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Comments from I & I Proposal - Received at 12/5/08 PPDC Workgroup Meeting

 

Clarification- scope of pilot limited to I & I, but serves as a useful model for broader scope.

  1. Metrics included in pilot: If going forward with pilot, there should be some metrics for success/failure, as well as a timeline.  Suggestions for metric included success at claiming market share w/logo.
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  3. Inclusion/exclusion of a.i.: Most seemed to agree that excluding the active ingredient from consideration did not make sense; one comment was that this proposal was a non-starter with the environmental community without the a.i. included.  The subgroup acknowledged that new criteria might need to be developed for evaluation of a.i. and that this could delay implementation of pilot in the short term.
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  5. 3rd party certification: Surprise that 3rd party certification was back on the table- previous near unanimous agreement that it should be government role and that multiple sources leads to confusion; response was that there are programs currently recognized/used, and that this allows multiple avenues to achieve a good decision (consensus was not reached within the subgroup on this issue).  One commenter suggested that maybe multiple certifying entities could be allowed, as long as a single standard used.  Organics program could serve as a model for multiple certifiers.
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    Concern that some certifiers have criteria that are too restrictive and not many products were qualifying; counterpoint was that not many companying were applying in the disinfectant sector b/c of current stance re: FIFRA.

  7. Resources:  What resources are available for this effort?  From industry?  From EPA?
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  9. Objective of program should be to 1) help consumers and 2) move the market to safer products.  Use Agency scientific background to make sure program is doing what we want it to.  Guiding questions- What do we want to do?  What are we going to test?  What are our resources?
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  11. Pre-emption: Industry perspective: all of these preferred purchasing programs in the states could lead to confusion for industry. EPA owns the label, states should accept Federal label (but process that allows state inclusion in consultation leading up to the final label very important).  From industry and user perspective, uniformity through all 50 states is preferred.  State Lead Agency perspective: the reality is that states serve valuable function, often finding errors/discrepancies in Federal labels, or language confusing to end user.  They consider themselves co-regulators with the EPA, often identifying problems with the label, and are problem-solving on the ground.  They serve a quality control role.  States are naturally conservative, as to them the label is primarily a compliance vehicle- for this reason they have reservations about the marketing.  Allowing these claims introduces greater complexity in their review, presents opportunity for small distributors to “go wild”.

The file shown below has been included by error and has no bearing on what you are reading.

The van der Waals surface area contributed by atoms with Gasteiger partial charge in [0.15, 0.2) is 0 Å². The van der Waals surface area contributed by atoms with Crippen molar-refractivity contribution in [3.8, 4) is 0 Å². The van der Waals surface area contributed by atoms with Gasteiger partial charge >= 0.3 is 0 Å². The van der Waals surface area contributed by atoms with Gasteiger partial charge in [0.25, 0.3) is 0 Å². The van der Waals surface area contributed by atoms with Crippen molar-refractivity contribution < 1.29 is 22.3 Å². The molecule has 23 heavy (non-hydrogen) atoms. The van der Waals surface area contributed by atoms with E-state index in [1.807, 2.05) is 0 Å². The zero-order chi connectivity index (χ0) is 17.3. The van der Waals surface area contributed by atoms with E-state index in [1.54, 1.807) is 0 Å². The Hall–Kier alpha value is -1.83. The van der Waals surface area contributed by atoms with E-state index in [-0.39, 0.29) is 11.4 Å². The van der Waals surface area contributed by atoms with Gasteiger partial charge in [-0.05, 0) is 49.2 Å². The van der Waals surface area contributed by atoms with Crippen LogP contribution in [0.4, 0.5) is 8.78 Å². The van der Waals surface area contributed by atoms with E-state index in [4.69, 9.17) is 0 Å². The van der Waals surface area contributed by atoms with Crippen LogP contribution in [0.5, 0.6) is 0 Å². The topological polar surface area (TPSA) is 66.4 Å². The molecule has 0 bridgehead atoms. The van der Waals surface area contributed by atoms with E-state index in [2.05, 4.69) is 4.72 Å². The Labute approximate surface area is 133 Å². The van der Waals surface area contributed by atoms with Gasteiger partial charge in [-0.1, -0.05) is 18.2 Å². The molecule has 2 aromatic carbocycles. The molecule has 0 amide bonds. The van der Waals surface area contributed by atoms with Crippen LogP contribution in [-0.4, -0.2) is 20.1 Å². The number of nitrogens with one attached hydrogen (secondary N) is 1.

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  13. 25(b) ingredients- issue raised by states that if these ingredients are included, they are exempt from Federal registration (and Federal label), so responsibility falls to the states to look at these.  How would 25(b) products be handled under the I & I proposal?
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  15. Scope of the pilot- is a fungicide used in house paint a “hard surface sanitizer?  This is coming from a CLA perspective of NOT wanting agricultural products to be included.  It was noted that I & I products are often also sold to consumers- it may be difficult to delineate products which are being considered under a pilot from other consumer products.
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  17. Sense of urgency- the I & I sector has already bought into “green”, and the marketplace isn’t waiting for EPA, it is moving ahead.  Thought was that if the timeline for this effort isn’t to move quickly forward, may not be practical to move forward at all.
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  19. Discussion of static standard that all products in market might eventually achieve vs. standard that is revisited/reset based on % of market.  Research suggests that a static standard results in most in the marketplace eventually complying, but with little innovation. In contrast, a standard based on the top percentage excludes most products, but fosters innovation amongst those few vying for the top spot.

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